Strong thermal emission velocity enhancement (STEVE) is an optical phenomenon of the subauroral ionosphere arising from extreme ion drift speeds. STEVE consists of two distinct components in true‐color imagery: a mauve or whitish arc extended in the magnetic east–west direction and a region of green emission adjacent to the arc, often structured into quasiperiodic columns aligned with the geomagnetic field (the “picket fence”). This work employs high‐resolution imagery by citizen scientists in a critical examination of fine‐scale features within the green emission region. Of particular interest are narrow “streaks” of emission forming underneath field‐aligned picket fence elements in the 100‐ to 110‐km altitude range. The streaks propagate in curved trajectories with dominant direction toward STEVE from the poleward side. The elongation is along the direction of motion, suggesting a drifting point‐like excitation source, with the apparent elongation due to a combination of motion blur and radiative lifetime effects. The cross‐sectional dimension is <1 km, and the cases observed have a duration of
∼20–30 s. The uniform coloration of all STEVE green features in these events suggests a common optical spectrum dominated by the oxygen 557.7‐nm emission line. The source is most likely direct excitation of ambient oxygen by superthermal electrons generated by ionospheric turbulence induced by the extreme electric fields driving STEVE. Some conjectures about causal connections with overlying field‐aligned structures are presented, based on coupling of thermal and gradient‐drift instabilities, with analogues to similar dynamics observed from chemical release and ionospheric heating experiments.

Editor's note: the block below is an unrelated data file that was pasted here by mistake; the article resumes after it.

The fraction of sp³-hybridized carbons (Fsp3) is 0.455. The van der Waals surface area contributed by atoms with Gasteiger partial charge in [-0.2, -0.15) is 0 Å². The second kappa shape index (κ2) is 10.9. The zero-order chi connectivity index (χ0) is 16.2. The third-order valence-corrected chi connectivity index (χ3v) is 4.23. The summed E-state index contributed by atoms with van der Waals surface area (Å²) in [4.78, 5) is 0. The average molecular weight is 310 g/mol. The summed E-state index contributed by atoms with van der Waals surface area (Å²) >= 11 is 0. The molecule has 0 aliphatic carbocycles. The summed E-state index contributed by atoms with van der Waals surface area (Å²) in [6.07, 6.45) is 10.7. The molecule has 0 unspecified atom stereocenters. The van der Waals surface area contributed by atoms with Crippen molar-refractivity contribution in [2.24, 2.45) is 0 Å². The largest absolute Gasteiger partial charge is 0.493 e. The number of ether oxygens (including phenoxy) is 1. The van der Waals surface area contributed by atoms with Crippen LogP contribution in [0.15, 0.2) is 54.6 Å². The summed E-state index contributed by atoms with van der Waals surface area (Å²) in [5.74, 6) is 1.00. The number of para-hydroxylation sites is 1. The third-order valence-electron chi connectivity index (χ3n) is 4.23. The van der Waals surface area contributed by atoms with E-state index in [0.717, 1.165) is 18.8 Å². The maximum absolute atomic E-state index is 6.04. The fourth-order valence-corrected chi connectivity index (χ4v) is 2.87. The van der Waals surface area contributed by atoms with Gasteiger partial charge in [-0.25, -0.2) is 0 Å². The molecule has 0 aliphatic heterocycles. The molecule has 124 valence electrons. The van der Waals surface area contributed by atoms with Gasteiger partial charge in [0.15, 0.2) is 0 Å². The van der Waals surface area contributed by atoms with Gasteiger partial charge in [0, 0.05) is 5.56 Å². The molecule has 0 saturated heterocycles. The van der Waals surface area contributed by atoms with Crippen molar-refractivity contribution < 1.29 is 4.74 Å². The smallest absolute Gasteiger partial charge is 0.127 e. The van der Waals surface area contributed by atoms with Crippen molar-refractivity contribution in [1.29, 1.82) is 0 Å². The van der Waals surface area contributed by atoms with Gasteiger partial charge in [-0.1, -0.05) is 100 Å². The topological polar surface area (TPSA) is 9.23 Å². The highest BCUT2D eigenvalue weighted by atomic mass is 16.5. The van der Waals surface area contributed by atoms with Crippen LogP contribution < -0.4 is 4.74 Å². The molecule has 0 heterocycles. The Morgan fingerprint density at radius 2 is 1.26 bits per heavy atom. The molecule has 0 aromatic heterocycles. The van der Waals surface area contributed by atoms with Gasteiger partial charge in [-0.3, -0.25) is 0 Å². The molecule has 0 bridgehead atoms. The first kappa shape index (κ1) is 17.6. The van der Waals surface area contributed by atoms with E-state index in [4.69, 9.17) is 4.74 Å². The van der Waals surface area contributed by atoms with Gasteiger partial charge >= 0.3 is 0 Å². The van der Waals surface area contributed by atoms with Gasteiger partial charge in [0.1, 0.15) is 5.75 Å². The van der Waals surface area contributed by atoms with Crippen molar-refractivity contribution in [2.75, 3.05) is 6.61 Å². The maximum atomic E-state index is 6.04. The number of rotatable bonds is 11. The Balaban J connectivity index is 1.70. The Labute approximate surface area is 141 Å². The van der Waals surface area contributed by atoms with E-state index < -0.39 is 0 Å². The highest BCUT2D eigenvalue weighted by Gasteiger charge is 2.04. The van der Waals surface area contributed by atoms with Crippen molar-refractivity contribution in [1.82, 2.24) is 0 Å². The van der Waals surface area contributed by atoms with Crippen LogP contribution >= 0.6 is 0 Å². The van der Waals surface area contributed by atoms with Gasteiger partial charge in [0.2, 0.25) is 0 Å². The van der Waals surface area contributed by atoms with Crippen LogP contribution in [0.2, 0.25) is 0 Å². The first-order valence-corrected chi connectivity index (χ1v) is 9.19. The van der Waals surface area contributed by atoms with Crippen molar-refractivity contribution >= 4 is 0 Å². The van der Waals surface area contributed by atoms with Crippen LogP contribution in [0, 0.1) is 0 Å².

The current state of the art thermal particle measurements in the solar wind are insufficient to address many long standing, fundamental physical processes. The solar wind is a weakly collisional ionized gas experiencing collective effects due to long-range electromagnetic forces. Unlike a collisionally mediated fluid like Earth’s atmosphere, the solar wind is not in thermodynamic or thermal equilibrium. For that reason, the solar wind exhibits multiple particle populations for each particle species. We can mostly resolve the three major electron populations (e.g., core, halo, strahl, and superhalo) in the solar wind. For the ions, we can sometimes separate the proton core from a secondary proton beam and heavier ion species like alpha-particles. However, as the solar wind becomes cold or hot, our ability to separate these becomes more difficult. Instrumental limitations have prevented us from properly resolving features within each ion population. This destroys our ability to properly examine energy budgets across transient, discontinuous phenomena (e.g., shock waves) and the evolution of the velocity distribution functions. Herein we illustrate both the limitations of current instrumentation and why higher resolutions are necessary to properly address the fundamental kinetic physics of the solar wind. This is accomplished by directly comparing to some current solar wind observations with calculations of velocity moments to illustrate the inaccuracy and incompleteness of poor resolution data.more » « less